Self perception of leadership style

Others’ perception of leadership style

Gap?


And now

And now

Some other ways of mapping cultural difference


Spiral dynamics

Spiral Dynamics

  • This model explains cultural difference as an evolutionary process of human development.

  • Organisations (from countries to companies) can find themselves at a location on the spiral, and also evolve through change and development.

  • Individuals, too, can be seen to develop along the spiral as they grow.

  • The spiral is a continuum represented spacially in two dimensions – evolution through time is one dimension, the other is the individual (expressive)/ group (collective) dimension.


Spiral dynamics1

Spiral Dynamics

People have a way of thinking and viewing the world that can be located at different points on the spiral depending on circumstances.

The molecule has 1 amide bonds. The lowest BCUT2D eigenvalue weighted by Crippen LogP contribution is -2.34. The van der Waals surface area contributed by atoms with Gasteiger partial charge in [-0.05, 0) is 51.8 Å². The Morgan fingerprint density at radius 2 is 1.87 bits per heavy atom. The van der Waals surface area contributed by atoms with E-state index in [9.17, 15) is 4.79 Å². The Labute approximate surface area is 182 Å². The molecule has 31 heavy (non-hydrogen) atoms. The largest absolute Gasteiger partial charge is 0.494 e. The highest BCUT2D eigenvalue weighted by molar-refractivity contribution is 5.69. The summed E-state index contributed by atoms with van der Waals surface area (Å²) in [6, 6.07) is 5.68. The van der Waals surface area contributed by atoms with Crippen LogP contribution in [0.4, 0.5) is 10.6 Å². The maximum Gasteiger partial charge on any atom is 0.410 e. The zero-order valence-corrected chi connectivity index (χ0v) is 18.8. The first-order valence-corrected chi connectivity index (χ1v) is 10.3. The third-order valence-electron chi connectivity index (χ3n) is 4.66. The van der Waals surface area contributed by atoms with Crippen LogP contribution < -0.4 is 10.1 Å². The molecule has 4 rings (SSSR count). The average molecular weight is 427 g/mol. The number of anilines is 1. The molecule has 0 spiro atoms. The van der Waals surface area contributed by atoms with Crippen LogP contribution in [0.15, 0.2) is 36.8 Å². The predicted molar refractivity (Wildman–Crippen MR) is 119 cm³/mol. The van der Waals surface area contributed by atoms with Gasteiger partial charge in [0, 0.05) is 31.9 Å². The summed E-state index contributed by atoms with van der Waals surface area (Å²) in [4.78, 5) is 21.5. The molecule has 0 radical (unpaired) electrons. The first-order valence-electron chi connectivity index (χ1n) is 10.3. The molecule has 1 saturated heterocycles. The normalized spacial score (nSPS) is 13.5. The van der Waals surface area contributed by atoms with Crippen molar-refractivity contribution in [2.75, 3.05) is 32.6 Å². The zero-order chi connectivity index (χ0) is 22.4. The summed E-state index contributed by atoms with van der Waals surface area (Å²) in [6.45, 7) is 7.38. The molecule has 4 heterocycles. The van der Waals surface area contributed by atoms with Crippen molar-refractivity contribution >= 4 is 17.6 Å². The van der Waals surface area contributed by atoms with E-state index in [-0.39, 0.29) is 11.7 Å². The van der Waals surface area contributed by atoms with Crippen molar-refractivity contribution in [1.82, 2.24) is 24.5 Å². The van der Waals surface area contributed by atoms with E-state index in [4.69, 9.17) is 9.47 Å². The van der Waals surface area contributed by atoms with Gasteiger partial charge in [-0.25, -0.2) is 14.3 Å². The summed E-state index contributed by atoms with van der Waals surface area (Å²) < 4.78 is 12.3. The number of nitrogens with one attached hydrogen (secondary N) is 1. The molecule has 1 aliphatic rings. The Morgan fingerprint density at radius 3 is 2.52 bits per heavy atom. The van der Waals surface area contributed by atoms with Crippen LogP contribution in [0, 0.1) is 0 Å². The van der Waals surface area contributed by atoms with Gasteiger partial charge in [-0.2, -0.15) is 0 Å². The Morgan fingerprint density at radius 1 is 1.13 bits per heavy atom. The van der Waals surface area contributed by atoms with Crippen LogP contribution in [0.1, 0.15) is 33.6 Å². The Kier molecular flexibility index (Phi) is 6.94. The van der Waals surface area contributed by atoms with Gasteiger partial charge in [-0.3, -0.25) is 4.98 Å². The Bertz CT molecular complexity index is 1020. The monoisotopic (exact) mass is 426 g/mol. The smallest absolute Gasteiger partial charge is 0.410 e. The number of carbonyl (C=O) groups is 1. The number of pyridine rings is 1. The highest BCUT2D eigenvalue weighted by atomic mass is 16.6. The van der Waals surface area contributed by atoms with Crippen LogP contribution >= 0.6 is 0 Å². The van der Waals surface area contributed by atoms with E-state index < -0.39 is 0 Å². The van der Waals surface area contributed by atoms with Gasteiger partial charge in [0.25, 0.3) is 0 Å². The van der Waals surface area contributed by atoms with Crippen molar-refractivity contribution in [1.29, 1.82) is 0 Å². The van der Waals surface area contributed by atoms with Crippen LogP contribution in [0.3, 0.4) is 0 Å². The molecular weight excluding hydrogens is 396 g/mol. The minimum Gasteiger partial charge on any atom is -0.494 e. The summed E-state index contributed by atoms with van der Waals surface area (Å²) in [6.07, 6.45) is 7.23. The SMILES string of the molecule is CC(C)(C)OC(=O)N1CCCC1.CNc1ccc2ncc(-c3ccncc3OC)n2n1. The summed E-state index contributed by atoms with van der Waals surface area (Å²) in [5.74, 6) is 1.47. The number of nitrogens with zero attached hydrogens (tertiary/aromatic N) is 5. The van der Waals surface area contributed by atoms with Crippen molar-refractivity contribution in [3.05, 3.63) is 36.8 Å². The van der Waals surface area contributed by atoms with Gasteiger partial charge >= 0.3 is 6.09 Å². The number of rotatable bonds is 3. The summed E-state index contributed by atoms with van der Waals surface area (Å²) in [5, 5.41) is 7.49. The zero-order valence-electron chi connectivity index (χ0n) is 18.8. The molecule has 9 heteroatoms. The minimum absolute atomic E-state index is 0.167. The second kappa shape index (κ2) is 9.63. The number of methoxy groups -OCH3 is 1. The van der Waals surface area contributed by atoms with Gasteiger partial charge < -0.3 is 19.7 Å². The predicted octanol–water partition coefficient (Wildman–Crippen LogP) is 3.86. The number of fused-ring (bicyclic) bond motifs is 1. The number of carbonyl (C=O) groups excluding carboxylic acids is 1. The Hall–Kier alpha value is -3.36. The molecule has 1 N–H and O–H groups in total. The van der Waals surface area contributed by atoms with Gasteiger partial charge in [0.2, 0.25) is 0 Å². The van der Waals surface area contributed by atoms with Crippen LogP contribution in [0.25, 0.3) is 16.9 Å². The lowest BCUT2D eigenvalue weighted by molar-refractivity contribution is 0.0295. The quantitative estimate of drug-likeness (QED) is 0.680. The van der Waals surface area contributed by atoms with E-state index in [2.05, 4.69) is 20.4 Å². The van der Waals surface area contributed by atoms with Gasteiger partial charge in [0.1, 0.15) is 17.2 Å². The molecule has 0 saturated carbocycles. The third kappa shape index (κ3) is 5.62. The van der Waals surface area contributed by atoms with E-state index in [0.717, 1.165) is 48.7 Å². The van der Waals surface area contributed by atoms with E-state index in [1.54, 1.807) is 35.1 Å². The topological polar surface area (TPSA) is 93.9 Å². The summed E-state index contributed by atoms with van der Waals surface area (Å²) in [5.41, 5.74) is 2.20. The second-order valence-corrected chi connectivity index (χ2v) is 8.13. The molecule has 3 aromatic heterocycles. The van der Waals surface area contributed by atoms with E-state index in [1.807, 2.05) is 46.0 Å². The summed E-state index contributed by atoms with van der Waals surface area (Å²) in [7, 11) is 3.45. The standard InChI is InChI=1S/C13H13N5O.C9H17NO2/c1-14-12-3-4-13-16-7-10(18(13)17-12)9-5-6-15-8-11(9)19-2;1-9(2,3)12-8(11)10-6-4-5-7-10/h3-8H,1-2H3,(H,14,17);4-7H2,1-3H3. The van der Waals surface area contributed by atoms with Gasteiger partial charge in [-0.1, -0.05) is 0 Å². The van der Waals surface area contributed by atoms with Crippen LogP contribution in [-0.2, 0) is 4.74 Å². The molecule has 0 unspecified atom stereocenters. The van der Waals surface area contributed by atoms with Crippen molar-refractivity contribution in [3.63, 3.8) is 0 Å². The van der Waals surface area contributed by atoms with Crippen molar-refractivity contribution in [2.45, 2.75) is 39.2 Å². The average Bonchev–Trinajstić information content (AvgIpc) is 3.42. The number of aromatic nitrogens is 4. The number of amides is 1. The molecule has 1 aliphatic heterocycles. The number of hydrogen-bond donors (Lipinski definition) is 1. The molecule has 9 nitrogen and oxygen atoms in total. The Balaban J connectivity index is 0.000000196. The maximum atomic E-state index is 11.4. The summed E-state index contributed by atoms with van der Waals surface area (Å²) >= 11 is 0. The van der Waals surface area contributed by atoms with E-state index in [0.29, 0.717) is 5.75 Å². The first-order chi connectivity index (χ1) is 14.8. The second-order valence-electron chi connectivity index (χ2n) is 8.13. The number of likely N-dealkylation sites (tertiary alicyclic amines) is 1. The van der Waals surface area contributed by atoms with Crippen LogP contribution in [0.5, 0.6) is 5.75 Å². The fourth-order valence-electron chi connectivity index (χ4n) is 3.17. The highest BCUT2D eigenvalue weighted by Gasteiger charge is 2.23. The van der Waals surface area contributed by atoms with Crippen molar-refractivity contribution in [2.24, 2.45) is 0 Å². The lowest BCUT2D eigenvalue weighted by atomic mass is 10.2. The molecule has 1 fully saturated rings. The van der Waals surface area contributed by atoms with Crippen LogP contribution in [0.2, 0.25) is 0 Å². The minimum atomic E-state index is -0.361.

Nations or organisations have a culture that spreads along the spiral and may cover a number of ”colours”.

Beck & Cowan’s terms for the various stages in the spiral


Tompenaars dimensions

Tompenaars’ dimensions

Trompenaars got his data from working with managers in a variety of international businesses.

He asked them to answer specific questions designed to highlight the approaches of different national groups

  • Universalism versus particularism

    (rules versus relationships)

  • Collectivism versus individualism

    (the group versus the individual)

  • Neutral versus emotional

    (the range of feelings expressed)

  • Diffuse versus specific

    (the range of involvement)

  • Achievement versus ascription

    (how status is accorded)

+ insights into how these dimensions affect people’s view of status, time and their place in nature


Examples from trompenaars

Examples from Trompenaars

  • An ethical dilemma

  • How would you answer?

From Trompenaars

”Riding the Waves of Culture”


Culture values

Universal versus Particular


Culture values

Trompenaars – example 2

Collectivism versus individualism